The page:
To counter the current and emerging Al Qaeda-IS hybrid threat, the US seeks to build a global ecosystem resistant to the pernicious ideology of terrorist groups. For lasting impact, the US and its allies need to address both the ideality and reality of global conflict.
THE WHITE House Summit on Countering Violent Extremism on 18-19 February 2015 is a turning point in the US fight against terrorism. Since 9/11, the dominant US-led Western approach to fight the Al Qaeda-led global movement has been lethal and kinetic. While the US Department of Defence and CIA will continue to spearhead the operational counter terrorism strategy of capturing and killing terrorists and disrupting their operations, the departments of state and justice will build governmental and civil society capacities to strengthen community resilience.
The current and emerging challenge of community radicalisation was characterised at the summit as both a national security challenge and a societal issue. Considering the severity and magnitude of the threat, governments recognise they alone cannot fight and win. To develop domestic solutions to global problems, the summit identified the frontline role of civil society partnership with government and industry. With the expansion of the threat, especially with the terrorists and their supporters harnessing technology, the US co-opted technology firms and coupled them with community organisations. With the participation of multiple actors, state and societal response to the current and emerging threat will be complex but necessary.
With the meteoric rise of IS, an Al Qaeda mutant, the nature of the global threat changed. The Al Qaeda-centric threat is eclipsed by an Al Qaeda-IS hybrid global threat. With IS’ mastery of social media, the threat has shifted to IS-inspired and -instigated attacks worldwide. In the backdrop of IS exploitation of social media, the role of community leaders especially faith leaders was considered paramount to influence and shape the community.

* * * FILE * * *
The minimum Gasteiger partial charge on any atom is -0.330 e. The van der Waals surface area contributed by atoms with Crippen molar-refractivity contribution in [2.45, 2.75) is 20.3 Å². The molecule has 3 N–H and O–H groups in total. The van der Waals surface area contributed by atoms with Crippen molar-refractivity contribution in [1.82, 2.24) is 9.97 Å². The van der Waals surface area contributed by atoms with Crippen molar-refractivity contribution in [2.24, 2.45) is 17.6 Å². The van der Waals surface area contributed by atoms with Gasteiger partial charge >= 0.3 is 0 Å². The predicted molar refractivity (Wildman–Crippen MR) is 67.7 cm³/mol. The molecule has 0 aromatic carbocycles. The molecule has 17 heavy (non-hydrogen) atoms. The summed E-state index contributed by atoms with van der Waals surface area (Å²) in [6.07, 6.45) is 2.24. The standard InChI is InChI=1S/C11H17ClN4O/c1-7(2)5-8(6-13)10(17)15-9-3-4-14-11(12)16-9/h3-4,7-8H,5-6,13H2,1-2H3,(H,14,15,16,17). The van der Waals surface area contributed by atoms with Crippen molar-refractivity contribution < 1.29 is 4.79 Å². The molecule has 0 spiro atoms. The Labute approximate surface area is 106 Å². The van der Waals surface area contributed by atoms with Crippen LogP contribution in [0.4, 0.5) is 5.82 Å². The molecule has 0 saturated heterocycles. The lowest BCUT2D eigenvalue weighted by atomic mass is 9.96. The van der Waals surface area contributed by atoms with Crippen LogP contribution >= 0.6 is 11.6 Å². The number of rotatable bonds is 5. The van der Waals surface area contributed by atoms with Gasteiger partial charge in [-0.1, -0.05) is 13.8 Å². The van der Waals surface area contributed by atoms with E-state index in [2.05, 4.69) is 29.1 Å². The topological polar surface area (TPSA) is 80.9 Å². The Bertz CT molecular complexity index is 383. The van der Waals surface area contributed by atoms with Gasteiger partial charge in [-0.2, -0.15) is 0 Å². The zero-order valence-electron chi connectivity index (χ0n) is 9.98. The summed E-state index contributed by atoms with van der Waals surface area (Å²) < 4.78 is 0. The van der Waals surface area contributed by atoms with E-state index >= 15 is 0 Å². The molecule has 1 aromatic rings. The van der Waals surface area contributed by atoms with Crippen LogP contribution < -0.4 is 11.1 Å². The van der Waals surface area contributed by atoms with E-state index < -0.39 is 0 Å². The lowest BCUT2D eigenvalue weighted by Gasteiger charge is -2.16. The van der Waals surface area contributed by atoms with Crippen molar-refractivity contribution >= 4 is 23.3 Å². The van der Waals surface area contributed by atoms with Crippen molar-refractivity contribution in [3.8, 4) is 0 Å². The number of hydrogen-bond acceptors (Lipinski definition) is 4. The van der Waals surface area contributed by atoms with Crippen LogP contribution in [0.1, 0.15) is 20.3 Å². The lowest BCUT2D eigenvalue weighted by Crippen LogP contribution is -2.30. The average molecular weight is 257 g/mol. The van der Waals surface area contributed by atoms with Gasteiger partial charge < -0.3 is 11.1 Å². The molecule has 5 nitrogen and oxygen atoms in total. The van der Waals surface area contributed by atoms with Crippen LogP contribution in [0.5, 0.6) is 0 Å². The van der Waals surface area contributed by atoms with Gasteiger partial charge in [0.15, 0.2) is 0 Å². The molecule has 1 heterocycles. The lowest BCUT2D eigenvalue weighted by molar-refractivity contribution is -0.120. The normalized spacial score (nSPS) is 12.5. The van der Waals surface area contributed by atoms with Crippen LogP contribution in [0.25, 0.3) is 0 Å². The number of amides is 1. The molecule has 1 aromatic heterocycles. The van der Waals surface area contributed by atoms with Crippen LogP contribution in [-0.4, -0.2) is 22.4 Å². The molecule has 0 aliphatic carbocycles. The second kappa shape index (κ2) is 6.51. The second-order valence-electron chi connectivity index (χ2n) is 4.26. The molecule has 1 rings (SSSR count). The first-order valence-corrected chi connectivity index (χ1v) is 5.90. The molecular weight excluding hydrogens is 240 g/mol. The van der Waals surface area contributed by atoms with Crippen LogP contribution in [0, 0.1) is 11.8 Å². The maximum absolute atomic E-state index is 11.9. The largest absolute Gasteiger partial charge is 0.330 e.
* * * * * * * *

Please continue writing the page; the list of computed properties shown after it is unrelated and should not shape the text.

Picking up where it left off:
Emphasising upstream intervention, the summit delineated the role of family, friends and community to identify early indicators of radicalisation. Considering the inherent community mistrust of government in some countries, the summit urged the participation of civil society with private sector funding to formulate and lead initiatives in countering violent extremism.
CVE as key US strategy
Originally conceived to mobilise US government and their partners, the summit developed an international character with the spike in recent home-grown attacks worldwide. In addition to US delegates from government, business, civil society, and education sector, the summit enlisted the participation of delegations from Asia, Africa, the Middle East, Latin America and the West. They included government ministers, chiefs of security and intelligence services, business leaders, CEOs of technology companies, and heads of think tanks and research organisations.
The ministerial meeting at the US State Department included ministers from more than 60 countries as well as high-level representatives from the United Nations, the European Union and the League of Arab States, and the Organisation of Islamic Cooperation (OIC). With the unprecedented commitment of the US government at the highest level and allocation of resources to support counter- and de-radicalisation programmes worldwide, future US strategy will be both threat- and population-centric.
With the threat landscape shifting to the community, the US seeks to build capabilities within civil society with expertise and resources from the private sector. To engage vulnerable segments of society to radicalisation, the diverse range of stakeholders include technology companies from Google to Facebook, educators and faith-leaders. The belated response by the US to CVE earned criticism. Nonetheless, compared to government efforts, community initiatives will endure and last.